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The Bold and the Beautiful
The Skylight's "Hydrogen Jukebox" Is a Vibrant Tribute to an American Original

I don’t know if I’ve ever seen anything as completely original on a major Milwaukee stage as the weird and wonderful Hydrogen Jukebox, which opened this weekend at the Skylight Theater. You’d expect that, of course, from a collaboration between poet Allen Ginsberg and Philip Glass. But the Skylight Production defies expectations from its opening bass thrum to its powerfully simple finale.

The title, Hydrogen Jukebox, is taken from Ginsberg’s “Howl” (“…listening to the crack of doom on the hydrogen jukebox”). And there is certainly plenty of “doom” here. From the apocalyptic intonations of “Jaweh and Allah Battle” to the post-nuclear fantasia of “Nagasaki Days,” Ginsberg’s poems don’t shy away from the real and imagined horrors of the second half of the 20th century. But there is tenderness here as well. And an open road travelogue of the American landscape that celebrates the simple joys of modern life.

The original production of Hydrogen Jukebox played heavily on that American spirit, outfitting its six singers as “average” Jane’s and Joe’s—a cheerleader, a policeman, a waitress, etc.

Here, directors Ted Huffman and Zack Winokur take a different approach. Jason Orlenko’s costumes are neutral and almost identical—gray pants, white shirts, an elegant '50s-style conformity--and the six vocalists read more as an ensemble than as archetypes. Using simple rolling furniture—and Sven Ortel’s exquisite projections—the bare stage takes on certain archetypal locations: a mid-century office and living room, a rolling highway, a starlit field. And early in the show, one of the singers, Dan Kempson, steps forward as a stand-in for the poet (he reads the poems that Ginsberg himself read in the original production), the transparent eyeball and consciousness through which we see this particular America. And against this rich but grayscale backdrop, Ginsberg's poetry emerges in all its technicolor dreaminess.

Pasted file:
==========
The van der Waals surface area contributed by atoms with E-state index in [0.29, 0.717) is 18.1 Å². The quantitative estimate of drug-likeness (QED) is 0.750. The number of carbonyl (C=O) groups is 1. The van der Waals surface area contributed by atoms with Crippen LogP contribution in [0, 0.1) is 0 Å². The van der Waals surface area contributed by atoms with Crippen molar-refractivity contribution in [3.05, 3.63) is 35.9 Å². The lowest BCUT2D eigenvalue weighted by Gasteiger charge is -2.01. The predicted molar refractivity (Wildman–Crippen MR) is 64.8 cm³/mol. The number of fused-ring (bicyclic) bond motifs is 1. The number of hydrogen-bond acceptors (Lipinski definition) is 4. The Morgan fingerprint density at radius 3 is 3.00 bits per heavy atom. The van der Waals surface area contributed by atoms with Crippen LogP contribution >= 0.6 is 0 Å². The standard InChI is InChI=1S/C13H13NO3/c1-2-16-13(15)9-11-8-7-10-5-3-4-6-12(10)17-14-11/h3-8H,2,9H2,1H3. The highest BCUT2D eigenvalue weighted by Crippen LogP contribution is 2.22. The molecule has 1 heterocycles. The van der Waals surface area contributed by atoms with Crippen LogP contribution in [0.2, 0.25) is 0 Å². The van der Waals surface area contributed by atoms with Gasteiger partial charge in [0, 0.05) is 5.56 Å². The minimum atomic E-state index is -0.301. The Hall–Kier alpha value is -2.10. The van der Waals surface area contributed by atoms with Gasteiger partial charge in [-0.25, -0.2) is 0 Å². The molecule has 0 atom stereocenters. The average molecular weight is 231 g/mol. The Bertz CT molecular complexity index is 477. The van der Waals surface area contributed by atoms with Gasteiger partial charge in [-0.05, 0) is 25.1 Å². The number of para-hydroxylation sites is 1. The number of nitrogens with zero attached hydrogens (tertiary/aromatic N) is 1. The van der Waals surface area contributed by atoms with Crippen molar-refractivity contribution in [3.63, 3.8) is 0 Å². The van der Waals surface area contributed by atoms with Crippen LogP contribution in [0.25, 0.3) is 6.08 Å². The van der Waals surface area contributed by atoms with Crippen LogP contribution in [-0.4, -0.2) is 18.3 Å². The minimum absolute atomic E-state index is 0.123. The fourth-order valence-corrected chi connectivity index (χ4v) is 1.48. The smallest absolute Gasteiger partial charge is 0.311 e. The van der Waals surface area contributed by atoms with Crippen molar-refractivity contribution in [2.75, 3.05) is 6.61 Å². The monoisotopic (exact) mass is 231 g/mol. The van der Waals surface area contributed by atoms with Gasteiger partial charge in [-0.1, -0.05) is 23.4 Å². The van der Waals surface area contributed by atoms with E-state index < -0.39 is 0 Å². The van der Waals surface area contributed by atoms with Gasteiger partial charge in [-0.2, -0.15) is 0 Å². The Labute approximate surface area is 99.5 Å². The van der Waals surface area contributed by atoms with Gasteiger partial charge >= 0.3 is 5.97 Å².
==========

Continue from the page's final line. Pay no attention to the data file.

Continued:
Dan Kempson. Photo by Mark FrohnaAnd what an America it is--the nuclear arms race, Vietnam, environmental activism, Iran-Contra. Ginsberg wanted to cover it all. But he also wanted to blend the personal with the political. And so there are scenes describing lovers, family funerals, and Kerouac-style All-American road trips. Like Whitman, he wanted to contain (or describe) multitudes, which, of course, is tied to his poetic style—lines and stanzas crammed full of quixotic, sometimes surreal descriptions. It’s an odd mix—a minimalist composer like Glass and a maximalist poet. But as the Skylight production shows, it works—sometimes ravishingly.

Conductor Vishwa Subbaraman, who is also the Skylight Artistic Director, balances the sound in favor of the voices. Typically, Glass’s compositions for his signature ensemble—mostly composed of electronic keyboards and woodwinds—are played with rip-roaring tempos and volume. But here, the accompaniment is subdued and—in the first act, at least—a little sheepish (Subbaraman seemed to turn it up a notch in Act Two). The voices are not amplified, and they fill the Cabot Theatre space gorgeously. Every one of the six-person ensemble had their turn with some solo passages, but Glass’s music was at its luscious best in several choral passages, particularly in the show’s powerful finale.

Here, in a setting of Ginsberg’s “Father Death Blues,” the directors perhaps reveal the reason behind their slightly revisionist production. Ginsberg wrote this elegy upon the death of his father in 1976, and he often performed it as a song, accompanying himself on the harmonium, a simple accordion. When Hydrogen Jukebox premiered in 1993, Allen Ginsberg was alive and mostly well. But today, “Father Death” becomes an elegy for its author, and the Skylight production treats it as such. Glass’s music is a cappella and richly harmonized, evoking hymns or spirituals. The singers slowly enter the empty stage and converge behind a desk, where the Ginsberg character has previously been seen writing poetry. As the song ends, the desk is slowly wheeled off stage, and the curtain falls as the Ginsberg character walks off, intoning the final lines of the poem:

Father Breath once more farewell
Birth you gave was no thing ill
My heart is still, as time will tell.

Photos by Mark Frohna.

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